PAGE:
I mean, to change that law, you'd need a state legislature willing to go along with it, and an anti-union governor. I mean, where are you going to find...
Still, Walker seems straightforward, direct, and genuine in his address on television last night. Less so, when explaining his plans to a reporter for an alt weekly, The Buffalo Beast, who called him up this morning pretending to be one of the Koch brothers, or as you may refer to them, the right-wing brothers Soros, the billionaire duo, who financially backed many Republican causes and candidates, including Walker. Not that there's anything wrong with that.
WALKER: An interesting idea that was brought up to me this morning by my Chief of Staff, we won't do it until tomorrow, is putting out an appeal to the Democrat leader that I would be willing to sit down and talk to him ... but I'll only do it if all 14 of them come back and sit down in the state assembly.
Well, actually, you know what, that sounds pretty reasonable. I mean, even when he thinks no one's listening, he's talking compromise. I'm sure there's no more to that tape.
WALKER: Once they’ve gone into session, they don’t physically have to be there. If they’re actually in session for that day, and they take a recess, the 19 Senate Republicans could then go into action and they’d have quorum because they started out that way.... If you heard I was going to talk to them, that would be the only reason why.
What?!?!? The only reason you would talk to your Democratic counterparts in the state senate is to trick them? Eh, it's getting sleazier, but still in the realm of acceptable political strategy.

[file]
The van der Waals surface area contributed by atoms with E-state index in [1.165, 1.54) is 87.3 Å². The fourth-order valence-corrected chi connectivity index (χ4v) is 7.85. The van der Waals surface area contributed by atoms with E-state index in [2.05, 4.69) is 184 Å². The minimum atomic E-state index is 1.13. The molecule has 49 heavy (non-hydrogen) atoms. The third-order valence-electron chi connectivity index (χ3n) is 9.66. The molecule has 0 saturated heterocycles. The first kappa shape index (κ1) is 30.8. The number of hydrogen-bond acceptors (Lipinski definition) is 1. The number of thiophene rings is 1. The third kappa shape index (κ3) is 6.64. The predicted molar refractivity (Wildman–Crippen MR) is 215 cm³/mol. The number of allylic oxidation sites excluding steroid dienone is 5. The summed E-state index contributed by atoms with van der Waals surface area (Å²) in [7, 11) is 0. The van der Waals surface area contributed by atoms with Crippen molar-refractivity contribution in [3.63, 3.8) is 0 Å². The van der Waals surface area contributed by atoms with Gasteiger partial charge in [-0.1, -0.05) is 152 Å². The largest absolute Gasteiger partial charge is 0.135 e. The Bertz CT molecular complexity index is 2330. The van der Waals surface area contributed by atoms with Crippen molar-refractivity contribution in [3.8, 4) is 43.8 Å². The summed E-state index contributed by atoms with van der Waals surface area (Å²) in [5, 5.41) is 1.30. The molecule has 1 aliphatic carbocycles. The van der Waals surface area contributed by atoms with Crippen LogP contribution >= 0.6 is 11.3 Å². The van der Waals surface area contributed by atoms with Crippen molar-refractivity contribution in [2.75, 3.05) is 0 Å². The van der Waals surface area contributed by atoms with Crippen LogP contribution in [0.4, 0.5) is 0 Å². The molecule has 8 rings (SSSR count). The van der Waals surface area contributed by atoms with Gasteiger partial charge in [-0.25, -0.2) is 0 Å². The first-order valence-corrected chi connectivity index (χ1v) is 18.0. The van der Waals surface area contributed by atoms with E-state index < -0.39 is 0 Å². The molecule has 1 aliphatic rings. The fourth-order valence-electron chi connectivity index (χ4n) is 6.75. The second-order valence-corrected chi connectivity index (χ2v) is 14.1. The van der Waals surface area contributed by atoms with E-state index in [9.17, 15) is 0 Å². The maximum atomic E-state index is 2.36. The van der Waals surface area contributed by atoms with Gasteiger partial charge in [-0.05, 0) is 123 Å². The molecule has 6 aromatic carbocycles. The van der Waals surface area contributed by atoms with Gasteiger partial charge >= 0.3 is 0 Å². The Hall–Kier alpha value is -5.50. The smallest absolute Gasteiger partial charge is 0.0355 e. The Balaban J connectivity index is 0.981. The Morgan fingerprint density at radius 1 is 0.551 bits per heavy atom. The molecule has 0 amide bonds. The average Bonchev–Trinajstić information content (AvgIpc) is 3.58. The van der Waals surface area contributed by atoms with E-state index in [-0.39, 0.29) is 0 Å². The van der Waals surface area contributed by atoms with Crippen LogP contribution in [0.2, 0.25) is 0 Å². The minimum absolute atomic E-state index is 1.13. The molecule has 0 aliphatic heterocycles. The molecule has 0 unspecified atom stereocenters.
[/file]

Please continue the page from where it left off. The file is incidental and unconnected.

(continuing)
"DAVID KOCH": What we were thinking about the crowds was, uh, was planting some troublemakers.
WALKER: You know the... well... the only problem was that... 'cause we thought about that.
Plant troublemakers?? You were a Badger Boy! We have sworn to defend Wisconsin from troublemakers and all of Wisconsin's enemies!
No to Communists, Islamists,
And the Lactose-Intolerant.
All right, well, look. I bet if we listen to what he says to the fake David Koch, "no we can't bring in troublemakers, that would be wrong morally, that's a reprehensible strategy used by fringe elements, and beneath the dignity of the Chief Executive of Wisconsin, Go Badgers," let's listen in.
WALKER: My only fear would be is if there was a ruckus caused, is that that would scare the public into thinking maybe the governor has got to settle to avoid all these problems.
(in Wisconsin accent) See, I want the protesters to look bad, but not so bad that they become a problem that needs solving.
Now, but for those of you that have seen Glenn Beck's take on how these Wisconsin protests play into a much bigger Islamo-socialist conspiracy, bent on nothing less than the dawning of a new world order, take comfort in the fact that there is an equally vast and plausible operation moving the world in the other direction. To the Beckinator!
GLENN BECK (with Jason Jones dubbing certain parts): But who is moving the chess pieces in Wisconsin? We know that [the Americans for Prosperity] organization [backed by the Koch brothers] has now been closely involved [in the anti-union protests]. ... After spending [$5 million] dollars, almost [what I make in an hour], to get [Scott Walker] elected, [the Koch brothers-backed RGA is] now warning him, that unless [unions get busted], they might not have as much money to send his way in 20.
Beck's not wrong. And if he was, you're not allowed to go on his show and tell him, anyway.